Live from Music Row, Wednesday morning on The Tennessee Star Report with Michael Patrick Leahy – broadcast on Nashville’s Talk Radio 98.3 and 1510 WLAC weekdays from 5:00 a.m. to 8:00 a.m. – guest host Cunningham welcomed Robin Steeman of Moms for Liberty-Williamson County to the newsmaker line to outline the indoctrinating curriculum of Wit and Wisdom and its efforts to push back against the school board and superintendent.

Cunningham: Robin Steeman is with Moms for Liberty in Williamson County. Robin, good morning.

Steeman: Good morning, Ben.

Cunningham: Thank you so much for taking the time to join us this morning. We just wanted to get an update on what’s going on. The last I heard, you guys were attending school board meetings.

Your thrust has been to highlight and expose Critical Race Theory in schools and other issues that are going on. Give us an update on what is going on right now with you guys.

Steeman: Sure thing, Ben. As you know, we started our journey taking on Critical Race Theory in Williamson County. And it really started with the hiring of the diversity equity inclusion consultancy in which – that we anticipate they’ll identify systemic racism in the county.

And then we’re off to the races with CRT-type policy. In that journey, we became aware of students ashamed of their skin color and students feeling like a victim because of their skin color.

So we really turned to look at where CRT already existed in the system. And, of course, our first suspicion was the curriculum. So we’ve done a deep dive into the Wit and Wisdom curriculum, and there are pockets of CRT.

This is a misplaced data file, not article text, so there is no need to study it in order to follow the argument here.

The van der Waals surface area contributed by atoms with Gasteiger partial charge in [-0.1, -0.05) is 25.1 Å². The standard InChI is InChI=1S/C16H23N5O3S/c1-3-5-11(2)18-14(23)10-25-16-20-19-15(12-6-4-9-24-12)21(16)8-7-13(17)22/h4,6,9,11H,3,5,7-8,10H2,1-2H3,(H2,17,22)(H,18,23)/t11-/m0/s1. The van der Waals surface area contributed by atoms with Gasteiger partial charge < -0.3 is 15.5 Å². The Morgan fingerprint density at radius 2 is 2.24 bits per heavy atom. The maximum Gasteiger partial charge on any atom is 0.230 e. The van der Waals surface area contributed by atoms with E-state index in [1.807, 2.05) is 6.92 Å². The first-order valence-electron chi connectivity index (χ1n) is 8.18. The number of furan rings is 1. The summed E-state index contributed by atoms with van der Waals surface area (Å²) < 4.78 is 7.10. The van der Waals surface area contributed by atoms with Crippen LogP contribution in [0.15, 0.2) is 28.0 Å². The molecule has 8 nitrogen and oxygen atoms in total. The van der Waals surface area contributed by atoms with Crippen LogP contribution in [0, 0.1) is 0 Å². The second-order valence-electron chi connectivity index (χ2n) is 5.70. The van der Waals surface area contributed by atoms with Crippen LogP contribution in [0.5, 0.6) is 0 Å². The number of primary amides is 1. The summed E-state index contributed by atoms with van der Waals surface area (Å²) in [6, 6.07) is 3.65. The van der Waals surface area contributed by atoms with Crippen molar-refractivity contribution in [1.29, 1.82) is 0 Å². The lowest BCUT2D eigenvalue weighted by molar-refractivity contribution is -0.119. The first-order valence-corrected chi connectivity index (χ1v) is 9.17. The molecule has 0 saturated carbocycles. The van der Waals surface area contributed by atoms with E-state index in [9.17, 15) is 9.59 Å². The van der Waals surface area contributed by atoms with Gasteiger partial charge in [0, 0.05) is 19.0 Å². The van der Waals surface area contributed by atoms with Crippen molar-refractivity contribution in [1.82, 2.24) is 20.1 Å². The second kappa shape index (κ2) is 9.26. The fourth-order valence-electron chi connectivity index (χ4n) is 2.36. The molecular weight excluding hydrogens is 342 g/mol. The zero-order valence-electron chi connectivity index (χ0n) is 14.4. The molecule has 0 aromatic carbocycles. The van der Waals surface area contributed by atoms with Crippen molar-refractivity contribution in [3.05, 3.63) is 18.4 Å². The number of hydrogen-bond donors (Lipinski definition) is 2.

But the problem with Wit and Wisdom is it’s really social-emotional learning from K through fifth grade. It’s extremely dark, extremely graphic. Emotions run high, but they’re all negative emotions and just a lot of age-inappropriate material.

And that’s where our battle is right now is Wit and Wisdom. And as the school year starts, literally next week, parents’ emotions are running high. For some parents, there are some stress levels out there.

Cunningham: And it just sounds so Orwellian. All of these terms just sound really, really strange and Orwellian as if we all need to be forced into equity and inclusion. And as if there’s some great moral rule out there that we’re not attuned to that – parents must be educated about the great moral issues of the day.

This is just ridiculous. Parents should be in charge of what goes on in schools and schools should prioritize teaching reading, and writing, and arithmetic first before they get into the social-emotional and all these other issues. How did we drift so far away from the basics of education?

Steeman: I wish I knew that. (Chuckles) I’m new on the scene. I think it’s a slide and we’ve been going down a slope for a while and parents have been busy, and we’ve been living our lives.

And we’ve put a lot of faith and a lot of trust in the school district and in those that run the school district and assume that they’re on the same page with us and at least the same side with us. And then COVID happens, and parents get to sit in on what their kids are being taught and low and behold what’s going on.